How to Extend the Life of Your Rubber Tracks
Rubber tracks are a great alternative to steel tracks when you want or need to reduce damage to vegetation/soil/asphalt/concrete, reduce noise or provide a smoother ride. And, just like steel tracks, rubber tracks will last longer if used appropriately and are properly maintained.
Here are five tips for increasing the life of your tracks:
- Use them only in appropriate applications
Each track has a tread profile, which helps the track work well in some conditions, but all treads have drawbacks. The most popular tread patterns include the C-lug tread, the staggered tread, the straight-bar tread and the multi-bar tread. The C-lug tread works well in both on- and off-road applications; it also boasts a smooth ride. The staggered tread is well-suited for abrasive surfaces, provides a comfortable ride on hard surfaces and decreases ground disturbance. The straight-bar tread is designed for muddy, wet terrain and is considered to be a very “aggressive” track. The multi-bar tread works well on loose ground and on hard surfaces.
- Proper machine operation decreases wear
Operating a machine in an improper manner increases wear and has potential safety risks. Even operating in an aggressive manner can accelerate wear. Any operation that requires a machine (or its components) to work outside of its specifications, puts undue stress on it, so it is imperative to operate equipment properly.
Some tasks—although not necessarily improper or aggressive—can still have a negative impact on the integrity and longevity of your tracks. Counter-rotations or sharp changes of direction, for example, can greatly contribute to accelerated wear of the tracks. The amount of damage increases when traveling on highly abrasive material, such as shale, granite or ragged materials commonly found on demolition sites. Also, when tracks spin, they experience greater wear.
- Perform regular inspections
Prior to operation, the operator should check the machine, including its tracks. Tracks should be inspected daily for signs of damage, such as rubbing, cracking, stretching and UV damage. Also look for dirt or debris and remove it, since dirt and debris can prevent an undercarriage from functioning properly and this puts undue stress on effected components.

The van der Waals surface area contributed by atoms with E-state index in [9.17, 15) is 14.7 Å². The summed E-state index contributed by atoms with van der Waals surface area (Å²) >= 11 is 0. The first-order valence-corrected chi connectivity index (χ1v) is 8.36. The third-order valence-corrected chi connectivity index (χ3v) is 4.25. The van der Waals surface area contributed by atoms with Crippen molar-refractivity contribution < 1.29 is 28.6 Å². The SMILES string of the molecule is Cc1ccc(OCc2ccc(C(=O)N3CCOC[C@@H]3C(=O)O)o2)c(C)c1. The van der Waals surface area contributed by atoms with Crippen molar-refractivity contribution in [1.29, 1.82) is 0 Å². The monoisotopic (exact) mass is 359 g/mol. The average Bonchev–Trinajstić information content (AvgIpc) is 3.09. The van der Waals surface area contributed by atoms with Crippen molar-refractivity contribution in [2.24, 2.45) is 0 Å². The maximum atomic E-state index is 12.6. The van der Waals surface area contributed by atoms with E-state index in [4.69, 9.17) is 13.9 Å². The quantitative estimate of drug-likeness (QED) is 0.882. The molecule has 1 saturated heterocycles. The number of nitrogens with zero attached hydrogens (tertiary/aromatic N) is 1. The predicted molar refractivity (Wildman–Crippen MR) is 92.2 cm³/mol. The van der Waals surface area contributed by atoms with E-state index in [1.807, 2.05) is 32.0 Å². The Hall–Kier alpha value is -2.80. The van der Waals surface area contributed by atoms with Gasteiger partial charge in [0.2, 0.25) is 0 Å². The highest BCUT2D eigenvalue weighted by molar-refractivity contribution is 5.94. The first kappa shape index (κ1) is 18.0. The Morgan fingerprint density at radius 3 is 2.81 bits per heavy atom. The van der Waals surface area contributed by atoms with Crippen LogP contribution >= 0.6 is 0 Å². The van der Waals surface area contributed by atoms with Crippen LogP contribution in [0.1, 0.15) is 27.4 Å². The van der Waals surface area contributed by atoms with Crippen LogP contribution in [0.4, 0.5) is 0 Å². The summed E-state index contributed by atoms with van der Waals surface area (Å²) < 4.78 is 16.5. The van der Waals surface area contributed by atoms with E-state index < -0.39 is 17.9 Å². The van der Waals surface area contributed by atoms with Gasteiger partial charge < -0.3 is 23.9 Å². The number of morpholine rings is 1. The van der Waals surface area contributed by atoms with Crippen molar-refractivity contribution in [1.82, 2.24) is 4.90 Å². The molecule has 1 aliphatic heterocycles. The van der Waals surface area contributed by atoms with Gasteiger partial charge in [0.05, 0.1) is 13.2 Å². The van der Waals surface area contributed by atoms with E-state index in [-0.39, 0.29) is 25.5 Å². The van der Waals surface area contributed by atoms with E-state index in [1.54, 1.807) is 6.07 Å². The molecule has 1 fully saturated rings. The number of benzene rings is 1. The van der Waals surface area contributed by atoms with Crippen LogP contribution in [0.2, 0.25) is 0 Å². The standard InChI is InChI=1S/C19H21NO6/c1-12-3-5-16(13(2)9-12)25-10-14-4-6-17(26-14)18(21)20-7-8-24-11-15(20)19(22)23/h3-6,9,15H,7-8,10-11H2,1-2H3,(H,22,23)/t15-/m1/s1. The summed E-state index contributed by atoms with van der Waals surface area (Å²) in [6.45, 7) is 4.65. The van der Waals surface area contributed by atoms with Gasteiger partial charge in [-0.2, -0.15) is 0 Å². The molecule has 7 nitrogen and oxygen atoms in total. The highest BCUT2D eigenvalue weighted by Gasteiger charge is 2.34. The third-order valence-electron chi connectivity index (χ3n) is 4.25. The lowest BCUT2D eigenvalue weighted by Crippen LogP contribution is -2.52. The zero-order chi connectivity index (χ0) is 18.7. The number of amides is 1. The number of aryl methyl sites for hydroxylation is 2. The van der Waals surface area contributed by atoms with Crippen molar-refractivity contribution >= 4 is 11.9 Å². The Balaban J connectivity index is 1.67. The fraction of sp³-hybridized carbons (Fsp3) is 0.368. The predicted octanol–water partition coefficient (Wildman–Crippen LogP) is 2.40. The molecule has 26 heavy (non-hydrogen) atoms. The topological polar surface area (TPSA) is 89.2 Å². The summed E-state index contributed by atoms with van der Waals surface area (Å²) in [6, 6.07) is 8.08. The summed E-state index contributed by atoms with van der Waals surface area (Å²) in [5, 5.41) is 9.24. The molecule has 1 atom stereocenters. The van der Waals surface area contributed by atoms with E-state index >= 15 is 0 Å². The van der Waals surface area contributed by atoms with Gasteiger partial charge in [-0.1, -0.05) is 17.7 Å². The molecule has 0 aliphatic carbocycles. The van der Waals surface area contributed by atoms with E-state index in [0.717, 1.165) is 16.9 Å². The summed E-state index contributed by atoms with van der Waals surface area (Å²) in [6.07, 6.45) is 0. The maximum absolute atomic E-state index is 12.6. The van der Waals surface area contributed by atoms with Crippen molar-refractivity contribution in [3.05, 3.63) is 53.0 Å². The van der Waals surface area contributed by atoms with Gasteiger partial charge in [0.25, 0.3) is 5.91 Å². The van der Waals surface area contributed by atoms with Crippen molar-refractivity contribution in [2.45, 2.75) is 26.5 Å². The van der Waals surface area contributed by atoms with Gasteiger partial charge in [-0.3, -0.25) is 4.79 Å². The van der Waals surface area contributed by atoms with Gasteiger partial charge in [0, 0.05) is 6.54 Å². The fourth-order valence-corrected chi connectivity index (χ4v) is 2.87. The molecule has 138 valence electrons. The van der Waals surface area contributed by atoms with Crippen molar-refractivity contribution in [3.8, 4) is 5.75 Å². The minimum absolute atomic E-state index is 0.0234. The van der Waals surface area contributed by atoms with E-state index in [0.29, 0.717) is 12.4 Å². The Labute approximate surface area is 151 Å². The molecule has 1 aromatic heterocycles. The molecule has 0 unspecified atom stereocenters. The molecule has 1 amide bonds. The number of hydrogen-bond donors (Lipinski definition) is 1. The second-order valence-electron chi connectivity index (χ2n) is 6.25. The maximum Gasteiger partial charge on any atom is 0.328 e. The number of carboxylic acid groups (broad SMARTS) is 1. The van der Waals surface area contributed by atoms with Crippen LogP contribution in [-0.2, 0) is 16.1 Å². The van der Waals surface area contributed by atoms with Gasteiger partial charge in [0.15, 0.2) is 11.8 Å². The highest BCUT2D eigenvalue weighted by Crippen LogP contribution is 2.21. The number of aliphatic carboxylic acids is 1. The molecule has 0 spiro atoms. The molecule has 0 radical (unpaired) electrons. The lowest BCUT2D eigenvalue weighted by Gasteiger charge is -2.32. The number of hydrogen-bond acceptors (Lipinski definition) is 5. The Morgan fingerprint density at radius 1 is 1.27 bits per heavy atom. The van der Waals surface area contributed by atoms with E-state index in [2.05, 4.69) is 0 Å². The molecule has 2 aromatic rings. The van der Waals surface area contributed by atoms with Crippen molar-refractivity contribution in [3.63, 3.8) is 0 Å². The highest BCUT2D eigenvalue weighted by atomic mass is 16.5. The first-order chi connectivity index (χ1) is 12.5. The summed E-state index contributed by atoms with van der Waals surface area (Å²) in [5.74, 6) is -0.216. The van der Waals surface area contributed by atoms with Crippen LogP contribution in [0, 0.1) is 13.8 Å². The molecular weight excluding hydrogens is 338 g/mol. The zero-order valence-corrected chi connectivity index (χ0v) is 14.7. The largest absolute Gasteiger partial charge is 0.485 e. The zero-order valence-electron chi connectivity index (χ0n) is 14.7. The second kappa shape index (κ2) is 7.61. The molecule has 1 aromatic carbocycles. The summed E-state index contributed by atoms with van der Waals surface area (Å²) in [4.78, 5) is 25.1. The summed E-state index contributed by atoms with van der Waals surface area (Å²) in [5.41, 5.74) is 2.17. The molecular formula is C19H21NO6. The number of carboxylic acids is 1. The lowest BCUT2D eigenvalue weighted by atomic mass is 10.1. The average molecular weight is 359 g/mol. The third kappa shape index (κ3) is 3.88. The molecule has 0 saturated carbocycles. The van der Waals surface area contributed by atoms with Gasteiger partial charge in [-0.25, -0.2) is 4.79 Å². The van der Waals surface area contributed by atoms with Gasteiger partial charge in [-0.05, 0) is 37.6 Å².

Tracks should be examined weekly for proper tension. Improper tension is a major contributor of premature track failure. Also examine other undercarriage components for signs of wear.
Once tracks surpass their expected half-life, the thickness of the rubber should be examined monthly to determine how much life is left in them.
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- Keep tracks clean
It is wise to clean the tracks at the end of the day, but cleaning will probably need to be completed more frequently than that. The frequency will depend on the environment and application. It is good practice to check the tracks for dirt and debris any time the operator gets out of the cab or has a break.
Give extra attention to the front and rear roller wheels, since this is where material tends to accumulate. Use a shovel or pressure washer to remove debris. Sharp rocks, rebar, concrete, scrap metal and other demolition material cause greater damage than most other materials. Metal wire can wrap around the tracks.
Also, ensure the work area is cleared of unnecessary debris; this will help prevent it from getting into the tracks or possibly damaging them.
- Maintain your tracks like you want them to last
If an operator in the field identifies a problem with the tracks, respond appropriately. Purchase new parts. Make arrangements to take the machine out of the field. Address the issue and get the machine back into the field. Consider component life expectancies as dictated by the manufacturer and the application in which the machine is operating as well as how it is being operated in order to plan for downtime. By planning your maintenance schedule as opposed to just reacting to what is happening, you can prevent premature failure.
Tracks will eventually fail but, by taking these steps, you can address issues before they become problems, thereby increasing the life of your tracks.
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